This is the sixth of twelve posts on our safari in Tanzania. Check out our other posts here:
- One Week of Glorious Safari-ing in Tanzania
- 15 Tips for Better Safari-ing in Tanzania
- Moving in to the Maramboi Tented Camp
- The Elephants at Tarangire National Park
- The Start of the Great Migration: Lake Manyara
- 2 Nights at the Kitela Lodge
- A Close Encounter with a Lion at the Ngorongoro Crater
- Safari-ing in the Ngorongo Park: Day 1
- Glamping at Ndutu Under Canvas in the Serengeti
- Simba and the Rest of the Pride in the Serengeti
- Giraffe for Breakfast? Day 2 at the Ngorongo Park
- Hippo Serenade: Sleeping at the Lake Masek Tented Camp
While Mrs. Selfish and I enjoy hiking, scuba diving, snorkeling, and other outdoor activities, we are city people at heart. So while I enjoyed our time at the various campsites we visited during our African safari (especially because of the proximity to wildlife), I was absolutely blown away by our two nights at the Kitela Lodge.
The Kitela Lodge is the newest offerings from the Tanganyika Wilderness Camps group, the company that owned all of properties we stayed at during our Tanzanian safari.
I’m not entirely sure why it’s called a “lodge” as each guest stays in a private villa. The main building is pretty posh, and comes replete with indoor and outdoor dining, a pool, a spa, and a swanky fireplace area.
As mentioned above, each guest has their own private villa. By my count there were a little over 2 dozen villas on property.
A villa is comprised of a bedroom with a small living room area, a giant walk in closet, and a bathroom. While there is no air conditioning on property, the Kitela Lodge is at a pretty high elevation – so is pretty cool compared to the rest of Tanzania. We left the windows open and had no problems getting to sleep.
The bathroom is simple, but elegant with dual sinks, a free standing bathtub, and a European styled shower.
The real kicker of Kitela lodge, however, is their on-premises organic farm, which accounts for the lion’s share of the property. They also have their own coffee plantation, which has killer beans. If you’re a fan of Kenyan coffee, chances are you’ve had Tanzanian coffee without knowing it. According to our guide, Kenyan coffee companies often buy beans from Tanzania and re-label them. Dastardly!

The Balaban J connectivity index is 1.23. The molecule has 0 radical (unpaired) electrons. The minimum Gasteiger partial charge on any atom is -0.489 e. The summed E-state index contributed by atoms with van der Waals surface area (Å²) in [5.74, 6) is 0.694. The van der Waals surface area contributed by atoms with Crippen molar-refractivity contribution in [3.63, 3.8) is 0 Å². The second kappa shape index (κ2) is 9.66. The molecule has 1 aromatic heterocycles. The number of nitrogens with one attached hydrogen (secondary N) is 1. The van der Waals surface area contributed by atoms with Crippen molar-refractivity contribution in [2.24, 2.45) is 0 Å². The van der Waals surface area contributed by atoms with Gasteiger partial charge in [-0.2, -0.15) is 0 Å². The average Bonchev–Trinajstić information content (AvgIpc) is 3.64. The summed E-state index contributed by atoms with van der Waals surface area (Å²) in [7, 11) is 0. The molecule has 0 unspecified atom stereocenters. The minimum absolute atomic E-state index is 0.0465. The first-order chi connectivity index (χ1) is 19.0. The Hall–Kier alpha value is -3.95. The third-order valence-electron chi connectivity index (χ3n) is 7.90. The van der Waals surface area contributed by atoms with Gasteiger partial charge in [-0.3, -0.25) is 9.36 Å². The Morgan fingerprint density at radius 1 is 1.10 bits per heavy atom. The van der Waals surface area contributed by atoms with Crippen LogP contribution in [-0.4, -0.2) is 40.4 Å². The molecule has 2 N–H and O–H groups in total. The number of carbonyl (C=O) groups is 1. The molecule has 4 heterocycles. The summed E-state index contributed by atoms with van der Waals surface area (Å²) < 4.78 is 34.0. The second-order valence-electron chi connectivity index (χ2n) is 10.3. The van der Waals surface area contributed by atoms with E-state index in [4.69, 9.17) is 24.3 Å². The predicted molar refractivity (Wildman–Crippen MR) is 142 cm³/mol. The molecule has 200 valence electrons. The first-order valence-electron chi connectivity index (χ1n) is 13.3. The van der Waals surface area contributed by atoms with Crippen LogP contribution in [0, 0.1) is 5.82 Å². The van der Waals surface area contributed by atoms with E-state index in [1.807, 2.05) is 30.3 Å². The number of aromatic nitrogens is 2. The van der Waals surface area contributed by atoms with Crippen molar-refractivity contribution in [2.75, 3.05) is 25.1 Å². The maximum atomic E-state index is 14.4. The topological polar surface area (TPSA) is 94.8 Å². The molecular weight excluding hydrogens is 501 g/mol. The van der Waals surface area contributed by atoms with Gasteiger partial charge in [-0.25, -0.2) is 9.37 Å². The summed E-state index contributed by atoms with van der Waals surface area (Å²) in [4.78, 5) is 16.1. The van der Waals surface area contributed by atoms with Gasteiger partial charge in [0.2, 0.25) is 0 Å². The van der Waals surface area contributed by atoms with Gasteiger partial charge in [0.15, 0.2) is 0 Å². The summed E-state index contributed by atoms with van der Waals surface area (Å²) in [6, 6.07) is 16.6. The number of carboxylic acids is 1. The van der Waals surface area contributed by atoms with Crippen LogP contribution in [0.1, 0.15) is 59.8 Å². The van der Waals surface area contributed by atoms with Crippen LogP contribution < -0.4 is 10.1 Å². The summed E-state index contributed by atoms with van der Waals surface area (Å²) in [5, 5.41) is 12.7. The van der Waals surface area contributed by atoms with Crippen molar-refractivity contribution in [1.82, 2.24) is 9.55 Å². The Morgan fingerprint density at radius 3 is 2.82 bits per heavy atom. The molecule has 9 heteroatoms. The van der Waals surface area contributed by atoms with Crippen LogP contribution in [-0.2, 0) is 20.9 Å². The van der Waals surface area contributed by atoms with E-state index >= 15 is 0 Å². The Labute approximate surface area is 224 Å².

Meals were a mixed bag. While I’d like to say that we noticed a marked improvement in meal quality (since the vegetables were grown on-site), the food at Kitela lodge was very similar to our other accommodations – buffet style breakfasts and dinners, with a self-serve take away lunch box.
The food we encountered tended to be catering to a Western palette, which unfortunately made it bland and under seasoned. The general order of the day seemed to be a lot of stews and curries with salads and bread on the side for good measure. Local food is similar to Indian in appearance, but lacks the punches of spice and flavor that the latter food carries.
That being said, they did have a free Happy Hour, so it’s hard to go wrong there.
Perhaps I came in with lowered expectations, but Kitela Lodge completely blew me away. From the room, to the grounds, to the coffee, to the Happy Hour our experience was tip-top. I highly recommend staying there, should you ever find yourself in the Ngorongoro Crater area.
Join us tomorrow when Mrs. Selfish will go over our hunt for the elusive “Big Five” at the Ngorongo Crater.